—around six times the capacity of the VME connector. Historically, connectors have incorporated pins arranged such that the vertical and horizontal pitch positions of the contacts are symmetric. It’s an approach that works well for single-ended signals. However, the differential signals that characterize switched fabrics operate better over pairs of pins that are close to each other, but that are as distant as possible from other pairs. Add to this the increased requirement for good grounding that arises as a result of much faster signaling speeds, and the need for a new connector technology becomes apparent. A 6U VPX board features six 16-column 7-row RT2 connectors and one 8-column 7-row RT2 connector, while a 3U board features two 16-column 7-row RT2 connectors and one 8-column 7-row RT2 connector.
Another, and not inconsiderable, benefit of the VPX architecture is that switched serial interconnects provide the foundation for highly robust, fault-tolerant architectures that can continue to operate in the event of the failure of an individual board. This contrasts with the parallel bus architecture of VME (or CompactPCI) in which failure of any single board will cause a total system failure. Given the mission-critical nature of situational awareness applications, this element of high reliability assumes great significance.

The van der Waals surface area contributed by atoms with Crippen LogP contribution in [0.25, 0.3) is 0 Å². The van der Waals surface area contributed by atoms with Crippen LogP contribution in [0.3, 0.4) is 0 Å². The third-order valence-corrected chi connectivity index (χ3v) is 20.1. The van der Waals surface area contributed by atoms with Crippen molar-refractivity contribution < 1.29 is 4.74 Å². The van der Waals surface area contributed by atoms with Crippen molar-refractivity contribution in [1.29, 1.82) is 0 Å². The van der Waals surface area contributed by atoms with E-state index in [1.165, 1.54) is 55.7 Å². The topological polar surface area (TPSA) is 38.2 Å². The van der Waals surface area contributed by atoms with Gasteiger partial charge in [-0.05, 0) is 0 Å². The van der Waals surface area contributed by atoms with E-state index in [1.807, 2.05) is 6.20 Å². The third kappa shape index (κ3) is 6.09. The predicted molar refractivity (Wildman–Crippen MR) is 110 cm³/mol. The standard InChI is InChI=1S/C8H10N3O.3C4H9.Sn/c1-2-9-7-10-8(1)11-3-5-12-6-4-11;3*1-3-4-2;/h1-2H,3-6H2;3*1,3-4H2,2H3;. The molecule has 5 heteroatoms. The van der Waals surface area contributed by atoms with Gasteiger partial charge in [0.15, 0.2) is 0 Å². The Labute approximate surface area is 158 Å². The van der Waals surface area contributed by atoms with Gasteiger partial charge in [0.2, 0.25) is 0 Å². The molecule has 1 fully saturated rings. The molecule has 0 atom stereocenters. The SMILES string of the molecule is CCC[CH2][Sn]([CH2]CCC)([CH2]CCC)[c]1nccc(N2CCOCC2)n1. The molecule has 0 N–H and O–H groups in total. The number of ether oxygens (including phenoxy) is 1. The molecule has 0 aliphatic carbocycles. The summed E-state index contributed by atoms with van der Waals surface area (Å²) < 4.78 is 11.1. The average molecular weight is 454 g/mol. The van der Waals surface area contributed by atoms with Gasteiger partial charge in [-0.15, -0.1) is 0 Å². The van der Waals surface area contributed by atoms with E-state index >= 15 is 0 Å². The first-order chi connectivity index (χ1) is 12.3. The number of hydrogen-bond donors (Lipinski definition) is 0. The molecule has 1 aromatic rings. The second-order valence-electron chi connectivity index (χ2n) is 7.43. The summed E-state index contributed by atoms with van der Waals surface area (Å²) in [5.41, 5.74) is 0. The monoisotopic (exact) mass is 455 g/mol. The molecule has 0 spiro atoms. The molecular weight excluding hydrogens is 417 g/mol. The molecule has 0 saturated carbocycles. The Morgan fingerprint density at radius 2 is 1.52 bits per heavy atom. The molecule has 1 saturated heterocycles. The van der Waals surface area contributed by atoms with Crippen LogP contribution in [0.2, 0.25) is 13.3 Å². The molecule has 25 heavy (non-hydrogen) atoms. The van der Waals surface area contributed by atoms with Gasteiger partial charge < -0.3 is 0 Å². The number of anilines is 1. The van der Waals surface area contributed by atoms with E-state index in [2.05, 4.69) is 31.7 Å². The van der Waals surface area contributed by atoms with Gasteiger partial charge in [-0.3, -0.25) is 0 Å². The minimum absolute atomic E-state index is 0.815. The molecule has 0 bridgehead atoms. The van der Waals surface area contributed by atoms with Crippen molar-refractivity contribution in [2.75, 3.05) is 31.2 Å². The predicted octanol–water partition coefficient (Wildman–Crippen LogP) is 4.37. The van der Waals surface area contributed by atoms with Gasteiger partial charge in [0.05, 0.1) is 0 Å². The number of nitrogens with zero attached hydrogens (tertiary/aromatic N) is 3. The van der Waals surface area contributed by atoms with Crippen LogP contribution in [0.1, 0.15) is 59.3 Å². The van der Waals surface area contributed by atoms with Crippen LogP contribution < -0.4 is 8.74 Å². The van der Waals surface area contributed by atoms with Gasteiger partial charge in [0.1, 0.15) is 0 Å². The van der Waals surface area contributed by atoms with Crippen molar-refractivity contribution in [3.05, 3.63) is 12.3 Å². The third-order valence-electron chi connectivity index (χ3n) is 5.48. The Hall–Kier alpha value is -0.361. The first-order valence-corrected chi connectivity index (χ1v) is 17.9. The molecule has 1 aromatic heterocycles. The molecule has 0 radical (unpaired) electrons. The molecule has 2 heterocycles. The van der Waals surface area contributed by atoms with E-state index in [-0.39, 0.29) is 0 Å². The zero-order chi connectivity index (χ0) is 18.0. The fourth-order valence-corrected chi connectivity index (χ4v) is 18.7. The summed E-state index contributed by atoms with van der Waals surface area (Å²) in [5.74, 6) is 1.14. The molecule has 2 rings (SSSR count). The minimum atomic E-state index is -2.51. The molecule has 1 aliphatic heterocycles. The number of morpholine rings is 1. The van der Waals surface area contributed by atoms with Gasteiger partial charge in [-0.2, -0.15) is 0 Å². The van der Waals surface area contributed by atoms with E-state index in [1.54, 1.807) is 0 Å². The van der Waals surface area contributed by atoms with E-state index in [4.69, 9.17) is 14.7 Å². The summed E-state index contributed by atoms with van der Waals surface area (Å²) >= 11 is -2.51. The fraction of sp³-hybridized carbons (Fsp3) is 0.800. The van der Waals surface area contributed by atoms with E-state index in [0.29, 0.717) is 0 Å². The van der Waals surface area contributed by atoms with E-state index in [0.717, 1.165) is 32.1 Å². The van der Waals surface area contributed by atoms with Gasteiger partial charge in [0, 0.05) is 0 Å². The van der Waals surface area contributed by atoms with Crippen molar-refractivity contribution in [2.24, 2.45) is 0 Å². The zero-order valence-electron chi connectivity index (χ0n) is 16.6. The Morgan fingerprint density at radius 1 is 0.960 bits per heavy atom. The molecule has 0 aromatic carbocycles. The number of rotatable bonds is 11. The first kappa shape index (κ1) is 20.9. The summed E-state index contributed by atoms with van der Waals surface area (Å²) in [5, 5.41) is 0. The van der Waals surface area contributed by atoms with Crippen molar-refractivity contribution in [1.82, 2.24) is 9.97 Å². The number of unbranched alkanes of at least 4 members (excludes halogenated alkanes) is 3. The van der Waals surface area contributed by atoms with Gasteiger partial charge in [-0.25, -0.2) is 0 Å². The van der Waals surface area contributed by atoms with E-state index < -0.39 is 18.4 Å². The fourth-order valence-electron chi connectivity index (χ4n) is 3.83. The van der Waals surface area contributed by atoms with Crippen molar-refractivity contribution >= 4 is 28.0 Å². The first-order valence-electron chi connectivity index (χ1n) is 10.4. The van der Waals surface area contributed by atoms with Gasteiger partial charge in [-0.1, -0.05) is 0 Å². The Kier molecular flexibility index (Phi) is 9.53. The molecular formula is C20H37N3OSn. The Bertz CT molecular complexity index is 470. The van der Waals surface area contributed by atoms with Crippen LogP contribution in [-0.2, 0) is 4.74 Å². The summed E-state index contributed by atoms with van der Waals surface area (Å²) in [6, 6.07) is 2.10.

Support for Powerful CPUs
VPX also provides for the support of powerful processors, enabling both the processing required to turn the mass of data into a much smaller amount of information, and also to fuse that data together in order for it to represent knowledge. Where the VME specification allowed for no more than 30 watts of power dissipation per slot, VPX allows for significantly more: 115 watts at 5 volts, and up to 768 watts at 48 volts.
It does this through its use of dedicated power connectors in P0—as opposed to via signal pins in P1 and P2 as is the case with VME and, for that matter, CompactPCI. The implication is that VPX can accommodate the power dissipation of leading-edge processor silicon. For example, Intel’s Core 2 Duo/Merom processor, designed specifically for low-power environments such as mobile computing, still dissipates 35W, and its 45-nm Montevina successor will allegedly dissipate 29W. Meanwhile, Freescale’s 8641D dual core processor dissipates somewhat less, with around 19W at comparable processing speed. But more importantly, VPX accommodates the increasing functional density of today’s highly integrated single board computers.